Absentee Voting System: Full of Flaws

The Absentee Voting System is riddled with flaws. Is there a way for the “Independent” Poll-watchers like NAMFREL or VforCE (Volunteers for Clean Elections) to count or safe-guard these ballots?

With so many things getting lost in the Philippine Postal System it may be a way for the “Politically desperate” to cheat. Even our International Express Mail System has no tracking capabilities as seen here from their website and so how will anyone keep track of these thousands of ballots?

Pinoys can’t vote in Italy; embassy has no ballots yet

SOME 70,000 Filipino workers in Rome have not yet received ballots that were supposed to have been mailed to them, a labor group said yesterday.

Umangat spokesman Rowena Flores said the delay has kept many Filipino workers in Rome uninformed about who the senatorial candidates were and what party-list groups were up for election.

Flores said embassy officials could not say when the ballots would arrive in Italy, adding workers may ask for an extension in the deadline for absentee voting.

A Department of Foreign Affairs official said the Overseas Absentee Voting Secretariat was checking with the embassy in Rome and the Commission on Elections, but a spokesman, Claro Cristobal, said all ballots had already been sent to Filipino workers overseas worldwide.

The Comelec yesterday came under fire for the poor turnout for overseas absentee voting, which began Saturday.

So far, only 2,220 Filipinos abroad—out of half a million registered worldwide—have cast their ballots.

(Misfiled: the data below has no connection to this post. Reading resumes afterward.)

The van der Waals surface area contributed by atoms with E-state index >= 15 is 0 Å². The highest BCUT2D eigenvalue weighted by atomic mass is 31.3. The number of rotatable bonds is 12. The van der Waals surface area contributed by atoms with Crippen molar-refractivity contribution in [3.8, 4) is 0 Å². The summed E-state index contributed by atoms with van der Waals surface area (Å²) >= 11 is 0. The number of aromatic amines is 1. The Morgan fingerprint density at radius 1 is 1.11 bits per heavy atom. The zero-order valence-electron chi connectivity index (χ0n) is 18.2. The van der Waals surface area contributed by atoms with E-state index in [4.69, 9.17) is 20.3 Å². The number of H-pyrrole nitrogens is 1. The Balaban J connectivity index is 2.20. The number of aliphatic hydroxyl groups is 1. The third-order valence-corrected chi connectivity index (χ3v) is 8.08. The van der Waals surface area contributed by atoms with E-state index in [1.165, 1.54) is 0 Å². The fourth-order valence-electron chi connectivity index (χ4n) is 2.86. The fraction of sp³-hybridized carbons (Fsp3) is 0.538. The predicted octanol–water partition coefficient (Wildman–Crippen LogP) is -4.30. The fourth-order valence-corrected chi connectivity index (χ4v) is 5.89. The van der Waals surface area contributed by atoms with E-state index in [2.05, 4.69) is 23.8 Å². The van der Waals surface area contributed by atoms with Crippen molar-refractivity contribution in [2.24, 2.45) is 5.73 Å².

Senator Richard Gordon said the low turnout was due to a failure by the Comelec to conduct an aggressive information campaign to encourage migrant workers to cast their votes, despite P248 million in funding set aside for that purpose.

“They don’t have any excuse. They had enough funds and the time necessary to conduct a successful overseas absentee voting,” Gordon said in a radio interview. “The Comelec should explain how they spent the funds meant for absentee voting.”

Earlier, Comelec Commissioner Florentino Tuason Jr. said the usual “last-minute syndrome” might account for the low turnout.

He also said a new requirement under the law—that voters execute a sworn statement that they would return to the Philippines to take up permanent residence after three years—kept many migrant workers away.

Cristobal yesterday said reports from embassies and consulates abroad showed that only 896 voters showed up on Saturday, while 1,049 showed up on Sunday to cast their ballots. Some 275 mailed their ballots, he added.

The first voter was Nicanora Maglinis, 56, a native of Maasin, Southern Leyte, who works in Palau.

Records show that 504,110 Filipinos have registered for overseas absentee voting worldwide. The largest numbers are in Hong Kong, Saudi Arabia, United Arab Emirates, and Singapore. Of those, 142,634 are new registrants. Michael Caber and Roy Pelovello